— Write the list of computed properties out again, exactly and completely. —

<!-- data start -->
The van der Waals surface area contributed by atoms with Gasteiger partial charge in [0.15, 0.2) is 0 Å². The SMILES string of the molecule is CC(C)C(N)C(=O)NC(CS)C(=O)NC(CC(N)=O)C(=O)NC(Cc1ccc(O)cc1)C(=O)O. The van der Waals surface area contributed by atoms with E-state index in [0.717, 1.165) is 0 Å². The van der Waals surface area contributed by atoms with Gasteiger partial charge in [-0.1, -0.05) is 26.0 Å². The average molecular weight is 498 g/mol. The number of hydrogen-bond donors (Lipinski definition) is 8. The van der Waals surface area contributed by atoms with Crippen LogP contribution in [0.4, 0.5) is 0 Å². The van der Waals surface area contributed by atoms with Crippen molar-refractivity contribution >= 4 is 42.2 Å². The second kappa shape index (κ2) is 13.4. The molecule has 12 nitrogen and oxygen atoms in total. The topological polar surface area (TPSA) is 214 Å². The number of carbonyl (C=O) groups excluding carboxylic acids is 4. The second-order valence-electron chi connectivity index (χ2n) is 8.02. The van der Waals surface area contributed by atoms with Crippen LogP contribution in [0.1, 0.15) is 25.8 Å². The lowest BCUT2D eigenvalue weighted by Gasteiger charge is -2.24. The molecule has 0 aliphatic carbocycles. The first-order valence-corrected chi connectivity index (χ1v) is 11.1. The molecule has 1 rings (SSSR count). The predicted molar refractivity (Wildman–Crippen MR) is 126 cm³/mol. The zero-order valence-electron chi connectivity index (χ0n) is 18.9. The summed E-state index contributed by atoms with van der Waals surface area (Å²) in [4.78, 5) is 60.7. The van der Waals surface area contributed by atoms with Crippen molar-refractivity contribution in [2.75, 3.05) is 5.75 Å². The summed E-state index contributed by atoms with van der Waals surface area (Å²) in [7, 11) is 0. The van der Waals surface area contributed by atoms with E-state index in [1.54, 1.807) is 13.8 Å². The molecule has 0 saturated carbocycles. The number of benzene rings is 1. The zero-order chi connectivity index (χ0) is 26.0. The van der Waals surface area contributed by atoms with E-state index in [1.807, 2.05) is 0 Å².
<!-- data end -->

The van der Waals surface area contributed by atoms with Gasteiger partial charge in [0.15, 0.2) is 0 Å². The SMILES string of the molecule is CC(C)C(N)C(=O)NC(CS)C(=O)NC(CC(N)=O)C(=O)NC(Cc1ccc(O)cc1)C(=O)O. The van der Waals surface area contributed by atoms with E-state index in [0.717, 1.165) is 0 Å². The van der Waals surface area contributed by atoms with Gasteiger partial charge in [-0.1, -0.05) is 26.0 Å². The average molecular weight is 498 g/mol. The number of hydrogen-bond donors (Lipinski definition) is 8. The van der Waals surface area contributed by atoms with Crippen LogP contribution in [0.4, 0.5) is 0 Å². The van der Waals surface area contributed by atoms with Crippen molar-refractivity contribution >= 4 is 42.2 Å². The second kappa shape index (κ2) is 13.4. The molecule has 12 nitrogen and oxygen atoms in total. The topological polar surface area (TPSA) is 214 Å². The number of carbonyl (C=O) groups excluding carboxylic acids is 4. The second-order valence-electron chi connectivity index (χ2n) is 8.02. The van der Waals surface area contributed by atoms with Crippen LogP contribution in [0.1, 0.15) is 25.8 Å². The lowest BCUT2D eigenvalue weighted by Gasteiger charge is -2.24. The molecule has 0 aliphatic carbocycles. The first-order valence-corrected chi connectivity index (χ1v) is 11.1. The molecule has 1 rings (SSSR count). The predicted molar refractivity (Wildman–Crippen MR) is 126 cm³/mol. The zero-order valence-electron chi connectivity index (χ0n) is 18.9. The summed E-state index contributed by atoms with van der Waals surface area (Å²) in [4.78, 5) is 60.7. The van der Waals surface area contributed by atoms with Crippen molar-refractivity contribution in [2.75, 3.05) is 5.75 Å². The summed E-state index contributed by atoms with van der Waals surface area (Å²) in [7, 11) is 0. The van der Waals surface area contributed by atoms with E-state index in [1.54, 1.807) is 13.8 Å². The molecule has 0 saturated carbocycles. The number of benzene rings is 1. The zero-order chi connectivity index (χ0) is 26.0. The van der Waals surface area contributed by atoms with E-state index in [1.807, 2.05) is 0 Å².